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NB: as of 23 September 2008, all new artSMart articles are being published on the site news.artsmart.co.za.

MUSINGS OF A MEANDERING MIND #38 (article first published : 2007-10-7)

The rustle of spring certainly was in the air as I took a stroll through Durban’s restful and beautiful Botanical Gardens earlier this month, after having attended a thoroughly enjoyable 60-minute Baroque 2007 concert at St Olav’s Church. The guest conductor was a most delightful Frenchman, Francois Xavier Roth, appearing courtesy of the KZNPO, with a programme made up of excerpts from Le Bourgeois Gentilhomme and Alceste by Lully, and Les Indes Galantes and Dardanus by Rameau. Detailed information was provided on both composers as well as a concise CV on Maestro Roth himself – which will take its place amongst other favourite treasures in my Memory Box, in order to mark a very special day.

You see, just prior to setting out to explore the spiritual fruits of a highly-recommended new church (well, new to me, since I’m currently experiencing a sort of late-life new awakening, for want of a better description), a very dear friend rang me up to ask a favour… Having seen the fascinating panel discussing the book (and DVD) titled The Secret on OPRAH recently, and since she does not drive, she requested that I seek it out for her.

Since I’d popped into Musica after church, then dived into the CNA opposite, I was armed with this fascinating piece of reading and felt an urgent need to begin it immediately. So, filled to the brim with the joy of the music that had just fed my soul, I decided to feed the rest of me (lightly), and then find a comfortable park bench, surrounded by nature, in order to digest (!) its contents.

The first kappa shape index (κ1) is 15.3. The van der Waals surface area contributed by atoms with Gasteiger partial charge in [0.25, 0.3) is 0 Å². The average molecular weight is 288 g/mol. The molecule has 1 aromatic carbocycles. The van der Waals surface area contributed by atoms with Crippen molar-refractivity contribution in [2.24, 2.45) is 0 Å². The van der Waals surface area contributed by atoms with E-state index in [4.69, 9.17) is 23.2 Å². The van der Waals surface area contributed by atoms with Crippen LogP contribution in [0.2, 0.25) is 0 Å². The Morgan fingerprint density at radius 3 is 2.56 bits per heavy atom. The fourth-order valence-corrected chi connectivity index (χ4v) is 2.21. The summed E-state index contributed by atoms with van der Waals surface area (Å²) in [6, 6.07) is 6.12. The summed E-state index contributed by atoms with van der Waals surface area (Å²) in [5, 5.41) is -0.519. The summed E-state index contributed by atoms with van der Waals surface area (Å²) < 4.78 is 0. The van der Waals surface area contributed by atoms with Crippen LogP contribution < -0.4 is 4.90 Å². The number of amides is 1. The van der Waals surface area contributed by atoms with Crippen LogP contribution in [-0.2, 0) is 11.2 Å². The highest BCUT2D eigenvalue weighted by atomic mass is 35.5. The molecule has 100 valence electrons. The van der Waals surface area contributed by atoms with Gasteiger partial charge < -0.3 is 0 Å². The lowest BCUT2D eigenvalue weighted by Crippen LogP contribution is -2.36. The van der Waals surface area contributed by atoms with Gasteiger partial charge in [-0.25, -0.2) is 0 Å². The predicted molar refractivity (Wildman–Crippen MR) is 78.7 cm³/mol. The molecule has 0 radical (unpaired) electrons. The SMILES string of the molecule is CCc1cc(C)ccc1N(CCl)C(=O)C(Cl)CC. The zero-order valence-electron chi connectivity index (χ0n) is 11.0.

What a rich Sunday, full of good spirit and song in one church, followed by excellent music in another, and then the unfolding of The Secret - which, in essence, is really based on the Law of Attraction – or, as my parents were always discussing, The Power of Positive Thinking. Still, there are numerous thought-provoking quotations to dwell upon (and collect – as I’m wont to do), and although only half-way through this little book I am already full of new resolutions about leading a richer life forthwith (and not only in the financial sense!) - a life to be lived, in future, with intent, as Oprah likes to suggest we all should do.

At bedtime I decided to put one of my own recent compilations into my CD player, featuring Hayley Westenra singing Who Painted the Moon? which I happened to mention last time round. But here I must correct a piece of MIS-information! I had mistakenly been under the impression that Hayley was the first to sing this wonderful number – but indeed, on reading an article on South Africa’s own Nianell (whose name is made up of the last half of her first name, Sonia, and her maiden name, which was Nel), much to my surprise I discovered it was Nianell who wrote this fine piece! Well, this little nugget has only served to heighten my belief that South Africa indeed has a wealth of local talent of which we can be very proud indeed.